Can nutrition improve athletic performance?


If you want to become faster, stronger, and more flexible, the food that you eat matters.

Optimal nutrition is the key to peak performance. Food provides essential nutrients necessary to build, repair and maintain a strong body.

Exercise adaptations are built on a sound training regimen and generally occur over a period of weeks.

Changes in diet can be implemented quickly and can have an immediate effect on how your body performs and repairs.

Evaluating specific biomarkers in your blood can help to identify nutritional inadequacies, which can explain why you may not be performing at your peak.

Some important nutrient biomarkers include:

Complete Blood Count (CBC) – A CBC gives important information about the kinds and numbers of cells in the blood, specifically red blood cells, white blood cells and platelets.


A CBC helps to identify causes of weakness, fatigue and bruising.  It also helps diagnose conditions such as anemia and infections, and can identify if oxygen transfer to muscles and other organs is compromised (e.g. low hemoglobin).

Many athletes who over-train have anemia and problems with their immune systems, such as recurrent infections.

A CBC can also identify potential vitamin B12 and folic acid deficiencies.

B12 can be low in those athletes who are vegetarian and don’t supplement. A deficiency in this vitamin can adversely affect energy and performance. B12 injections can be helpful for these patients.



Iron is essential for the immune system and energy. Low levels can also affect mood and heart rate. I like to measure iron by ferritin level, which is an indication of iron storage.

Iron is commonly low in female athletes and vegetarians. Supplementing with iron is only recommended for those with deficiencies or for menstruating women.

Iron rich foods include meat, dark leafy greens, nuts and beans.Heme sources of iron (i.e. from meat) is better absorbed than non-heme (from plants) iron.

Iron is best absorbed when taken in conjunction with a source of vitamin C (e.g. peppers, greens, broccoli, cauliflower, fruit).

Creatine kinase (CK) is a type of enzyme that is located in several tissues throughout the body, including muscle. In normal conditions, there is a small amount of creatine kinase circulating in the blood, but when muscle damage occurs, CK leaks from the damaged cells and the amount of CK in the blood can rise substantially. Blood levels of CK can act as an indicator of muscle damage and the extent to which you may be over-training.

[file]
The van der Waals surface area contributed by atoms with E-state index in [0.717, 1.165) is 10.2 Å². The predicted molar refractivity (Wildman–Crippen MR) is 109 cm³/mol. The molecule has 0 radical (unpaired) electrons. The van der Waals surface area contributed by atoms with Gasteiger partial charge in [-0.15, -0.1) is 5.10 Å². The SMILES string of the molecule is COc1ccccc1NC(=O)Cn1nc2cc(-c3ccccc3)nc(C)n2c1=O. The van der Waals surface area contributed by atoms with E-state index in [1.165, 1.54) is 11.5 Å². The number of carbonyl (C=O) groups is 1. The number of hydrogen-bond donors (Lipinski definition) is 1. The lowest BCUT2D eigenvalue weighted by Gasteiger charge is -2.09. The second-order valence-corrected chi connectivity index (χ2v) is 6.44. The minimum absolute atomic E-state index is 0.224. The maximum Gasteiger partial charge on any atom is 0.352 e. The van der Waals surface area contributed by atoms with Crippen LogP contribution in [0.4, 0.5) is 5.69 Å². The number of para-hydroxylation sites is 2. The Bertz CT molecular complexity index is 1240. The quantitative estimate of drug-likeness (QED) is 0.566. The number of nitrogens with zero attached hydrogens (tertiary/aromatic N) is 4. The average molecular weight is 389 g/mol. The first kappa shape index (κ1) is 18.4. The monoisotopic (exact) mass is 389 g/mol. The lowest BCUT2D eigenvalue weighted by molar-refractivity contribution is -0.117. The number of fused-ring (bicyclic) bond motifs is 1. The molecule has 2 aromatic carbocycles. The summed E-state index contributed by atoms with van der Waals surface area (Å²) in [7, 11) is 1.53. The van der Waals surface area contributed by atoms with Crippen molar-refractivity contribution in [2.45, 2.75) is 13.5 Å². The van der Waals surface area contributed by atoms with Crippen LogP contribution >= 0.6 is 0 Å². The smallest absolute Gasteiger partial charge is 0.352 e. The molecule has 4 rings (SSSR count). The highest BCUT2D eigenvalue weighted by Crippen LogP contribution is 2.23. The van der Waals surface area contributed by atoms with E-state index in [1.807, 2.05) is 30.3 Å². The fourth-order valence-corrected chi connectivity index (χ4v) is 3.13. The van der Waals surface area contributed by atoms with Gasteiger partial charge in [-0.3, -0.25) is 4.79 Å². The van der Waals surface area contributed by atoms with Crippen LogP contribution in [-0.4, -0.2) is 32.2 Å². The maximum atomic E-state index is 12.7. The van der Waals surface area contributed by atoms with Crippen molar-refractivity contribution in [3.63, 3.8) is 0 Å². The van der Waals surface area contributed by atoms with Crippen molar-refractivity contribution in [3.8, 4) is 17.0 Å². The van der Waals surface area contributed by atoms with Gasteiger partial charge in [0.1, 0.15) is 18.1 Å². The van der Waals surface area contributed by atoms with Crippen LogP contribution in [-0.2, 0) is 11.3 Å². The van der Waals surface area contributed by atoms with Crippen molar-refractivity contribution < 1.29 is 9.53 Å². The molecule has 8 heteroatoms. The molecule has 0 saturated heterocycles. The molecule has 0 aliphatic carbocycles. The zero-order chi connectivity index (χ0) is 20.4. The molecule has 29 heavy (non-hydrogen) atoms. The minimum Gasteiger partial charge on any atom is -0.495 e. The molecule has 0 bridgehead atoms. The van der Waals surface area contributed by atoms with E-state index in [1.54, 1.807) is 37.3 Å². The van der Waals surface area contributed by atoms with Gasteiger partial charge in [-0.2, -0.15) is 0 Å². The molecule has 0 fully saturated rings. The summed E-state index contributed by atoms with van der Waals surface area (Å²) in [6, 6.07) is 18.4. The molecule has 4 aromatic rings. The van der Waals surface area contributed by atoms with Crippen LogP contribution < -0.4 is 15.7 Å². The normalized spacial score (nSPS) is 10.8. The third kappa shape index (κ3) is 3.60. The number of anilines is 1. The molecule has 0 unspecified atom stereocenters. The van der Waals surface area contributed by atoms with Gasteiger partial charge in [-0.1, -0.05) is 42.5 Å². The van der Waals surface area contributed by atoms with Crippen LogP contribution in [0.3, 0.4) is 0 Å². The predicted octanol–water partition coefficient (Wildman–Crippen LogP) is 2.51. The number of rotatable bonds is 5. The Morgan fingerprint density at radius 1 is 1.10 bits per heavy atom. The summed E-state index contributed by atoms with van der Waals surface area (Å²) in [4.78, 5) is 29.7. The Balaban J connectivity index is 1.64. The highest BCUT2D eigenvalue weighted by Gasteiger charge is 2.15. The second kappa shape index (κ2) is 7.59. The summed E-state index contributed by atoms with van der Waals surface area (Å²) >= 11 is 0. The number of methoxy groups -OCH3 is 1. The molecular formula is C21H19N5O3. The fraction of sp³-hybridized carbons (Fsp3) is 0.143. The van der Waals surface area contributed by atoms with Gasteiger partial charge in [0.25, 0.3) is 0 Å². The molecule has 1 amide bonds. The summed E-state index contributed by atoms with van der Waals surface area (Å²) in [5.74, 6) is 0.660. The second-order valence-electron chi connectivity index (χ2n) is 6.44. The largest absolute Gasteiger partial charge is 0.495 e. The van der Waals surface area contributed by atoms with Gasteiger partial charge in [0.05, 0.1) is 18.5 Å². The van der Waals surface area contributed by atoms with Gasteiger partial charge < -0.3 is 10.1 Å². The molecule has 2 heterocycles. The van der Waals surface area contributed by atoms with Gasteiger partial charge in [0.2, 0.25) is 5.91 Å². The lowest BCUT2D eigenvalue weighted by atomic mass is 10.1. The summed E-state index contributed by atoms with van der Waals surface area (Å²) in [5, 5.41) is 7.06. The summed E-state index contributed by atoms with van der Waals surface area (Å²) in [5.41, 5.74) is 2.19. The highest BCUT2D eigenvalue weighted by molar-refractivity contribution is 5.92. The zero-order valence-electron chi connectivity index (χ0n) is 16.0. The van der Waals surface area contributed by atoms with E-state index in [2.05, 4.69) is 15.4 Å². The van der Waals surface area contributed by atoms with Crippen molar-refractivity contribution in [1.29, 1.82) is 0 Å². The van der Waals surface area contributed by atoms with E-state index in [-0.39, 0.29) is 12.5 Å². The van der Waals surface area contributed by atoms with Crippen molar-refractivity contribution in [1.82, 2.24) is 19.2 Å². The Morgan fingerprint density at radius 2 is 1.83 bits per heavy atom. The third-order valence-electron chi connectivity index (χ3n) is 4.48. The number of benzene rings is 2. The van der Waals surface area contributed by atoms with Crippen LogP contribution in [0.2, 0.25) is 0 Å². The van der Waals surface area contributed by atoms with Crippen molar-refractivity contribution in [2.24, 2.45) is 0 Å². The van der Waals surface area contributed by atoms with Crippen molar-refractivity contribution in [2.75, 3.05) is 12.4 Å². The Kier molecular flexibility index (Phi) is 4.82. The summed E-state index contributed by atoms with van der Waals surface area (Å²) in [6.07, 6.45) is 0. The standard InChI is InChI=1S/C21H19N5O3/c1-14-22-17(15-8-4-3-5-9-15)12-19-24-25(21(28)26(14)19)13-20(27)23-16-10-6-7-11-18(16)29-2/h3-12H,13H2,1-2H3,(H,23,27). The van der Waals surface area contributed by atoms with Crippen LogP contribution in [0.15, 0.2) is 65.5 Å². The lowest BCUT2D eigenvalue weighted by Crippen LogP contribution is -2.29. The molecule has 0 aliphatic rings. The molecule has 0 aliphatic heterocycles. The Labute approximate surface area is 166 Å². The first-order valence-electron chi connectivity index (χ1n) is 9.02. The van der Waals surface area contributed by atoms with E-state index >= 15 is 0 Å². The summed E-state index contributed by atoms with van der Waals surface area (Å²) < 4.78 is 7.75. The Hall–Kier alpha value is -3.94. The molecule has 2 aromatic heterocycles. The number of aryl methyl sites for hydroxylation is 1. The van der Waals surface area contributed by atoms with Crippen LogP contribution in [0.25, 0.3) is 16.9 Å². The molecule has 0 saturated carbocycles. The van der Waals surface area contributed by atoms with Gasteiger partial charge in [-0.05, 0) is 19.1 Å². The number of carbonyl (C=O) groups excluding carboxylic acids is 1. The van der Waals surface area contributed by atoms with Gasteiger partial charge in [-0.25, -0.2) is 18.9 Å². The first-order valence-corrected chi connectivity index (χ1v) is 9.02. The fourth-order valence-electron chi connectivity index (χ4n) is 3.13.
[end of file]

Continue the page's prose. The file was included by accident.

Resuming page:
To help repair muscle damage and reduce high levels of CK, it is helpful to increase consumption of protein (e.g. chicken, fish, grass-fed beef, eggs) and reassess your training practices.

Vitamin D and calcium – Low levels of each of these nutrients can increase the risk of low bone mineral density and stress fractures. Calcium plays an integral role in the growth, maintenance and repair of bone tissue, regulation of muscle contraction, nerve conduction, and normal blood clotting.

Vitamin D is essential for bone health because your body needs it to absorb calcium. It also regulates the development and maintenance of the nervous system and of skeletal muscle (among its many other important functions). Low levels of vitamin D are endemic in the Pacific Northwest. I often recommend patients have their levels checked.

Dairy products like yogurt and cheese, as well as leafy green vegetables and dried beans, are rich in calcium .

To increase your vitamin D level, either spend some time in the sun (5-30 minutes of exposure on arms, legs, back or face without sunscreen, depending on skin color, two times per week). If that’s not possible (as it’s often not where we live), eat more fatty fish (such as sardines, mackerel, and salmon), egg yolks, butter, beef liver, cheese, and fish oil.

Some foods, such as milk, yogurt, cereal, and orange juice are fortified with vitamin D, but it is ideal to eat whole foods that are natural sources whenever possible. Supplements are necessary if someone is found to have a vitamin D level (25(OH)D) of less than 30 ng/mL.

BUN (Blood Urea Nitrogen) and creatinine are indicators of kidney function. A blood urea nitrogen (BUN) test measures the amount of nitrogen in your blood that comes from the waste product urea. Urea is made when protein is broken down in your body. It is secreted out of your body through urine.

A BUN test is done to see how well your kidneys are working. If your kidneys are not able to remove urea from the blood normally, your BUN level rises. Heart failure, dehydration, or a diet too high in protein can also make your BUN level higher.